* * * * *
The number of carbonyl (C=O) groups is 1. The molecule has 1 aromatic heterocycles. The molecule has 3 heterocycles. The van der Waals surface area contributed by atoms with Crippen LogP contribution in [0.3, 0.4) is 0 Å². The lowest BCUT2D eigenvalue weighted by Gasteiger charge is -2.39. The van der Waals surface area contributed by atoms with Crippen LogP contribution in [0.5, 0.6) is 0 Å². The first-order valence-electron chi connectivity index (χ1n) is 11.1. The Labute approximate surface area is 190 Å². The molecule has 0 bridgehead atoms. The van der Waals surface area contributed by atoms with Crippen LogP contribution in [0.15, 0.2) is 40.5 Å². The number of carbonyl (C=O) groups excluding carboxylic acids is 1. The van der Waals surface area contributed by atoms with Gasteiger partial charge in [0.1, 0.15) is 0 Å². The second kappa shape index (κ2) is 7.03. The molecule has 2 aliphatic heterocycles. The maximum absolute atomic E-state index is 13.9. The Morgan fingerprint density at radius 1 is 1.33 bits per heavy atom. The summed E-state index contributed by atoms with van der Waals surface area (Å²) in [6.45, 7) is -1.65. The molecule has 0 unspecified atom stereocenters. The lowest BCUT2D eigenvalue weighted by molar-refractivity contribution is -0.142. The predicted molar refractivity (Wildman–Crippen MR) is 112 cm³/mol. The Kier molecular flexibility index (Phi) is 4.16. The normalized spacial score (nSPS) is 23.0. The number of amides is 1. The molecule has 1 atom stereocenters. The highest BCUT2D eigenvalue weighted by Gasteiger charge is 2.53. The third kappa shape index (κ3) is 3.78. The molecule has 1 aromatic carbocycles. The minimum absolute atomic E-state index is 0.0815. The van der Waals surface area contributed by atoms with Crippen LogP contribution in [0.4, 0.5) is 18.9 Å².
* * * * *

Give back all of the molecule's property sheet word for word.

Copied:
The number of carbonyl (C=O) groups is 1. The molecule has 1 aromatic heterocycles. The molecule has 3 heterocycles. The van der Waals surface area contributed by atoms with Crippen LogP contribution in [0.3, 0.4) is 0 Å². The lowest BCUT2D eigenvalue weighted by Gasteiger charge is -2.39. The van der Waals surface area contributed by atoms with Crippen LogP contribution in [0.5, 0.6) is 0 Å². The first-order valence-electron chi connectivity index (χ1n) is 11.1. The Labute approximate surface area is 190 Å². The molecule has 0 bridgehead atoms. The van der Waals surface area contributed by atoms with Crippen LogP contribution in [0.15, 0.2) is 40.5 Å². The number of carbonyl (C=O) groups excluding carboxylic acids is 1. The van der Waals surface area contributed by atoms with Gasteiger partial charge in [0.1, 0.15) is 0 Å². The second kappa shape index (κ2) is 7.03. The molecule has 2 aliphatic heterocycles. The maximum absolute atomic E-state index is 13.9. The Morgan fingerprint density at radius 1 is 1.33 bits per heavy atom. The summed E-state index contributed by atoms with van der Waals surface area (Å²) in [6.45, 7) is -1.65. The molecule has 0 unspecified atom stereocenters. The lowest BCUT2D eigenvalue weighted by molar-refractivity contribution is -0.142. The predicted molar refractivity (Wildman–Crippen MR) is 112 cm³/mol. The Kier molecular flexibility index (Phi) is 4.16. The normalized spacial score (nSPS) is 23.0. The number of amides is 1. The molecule has 1 atom stereocenters. The highest BCUT2D eigenvalue weighted by Gasteiger charge is 2.53. The third kappa shape index (κ3) is 3.78. The molecule has 1 aromatic carbocycles. The minimum absolute atomic E-state index is 0.0815. The van der Waals surface area contributed by atoms with Crippen LogP contribution in [0.4, 0.5) is 18.9 Å².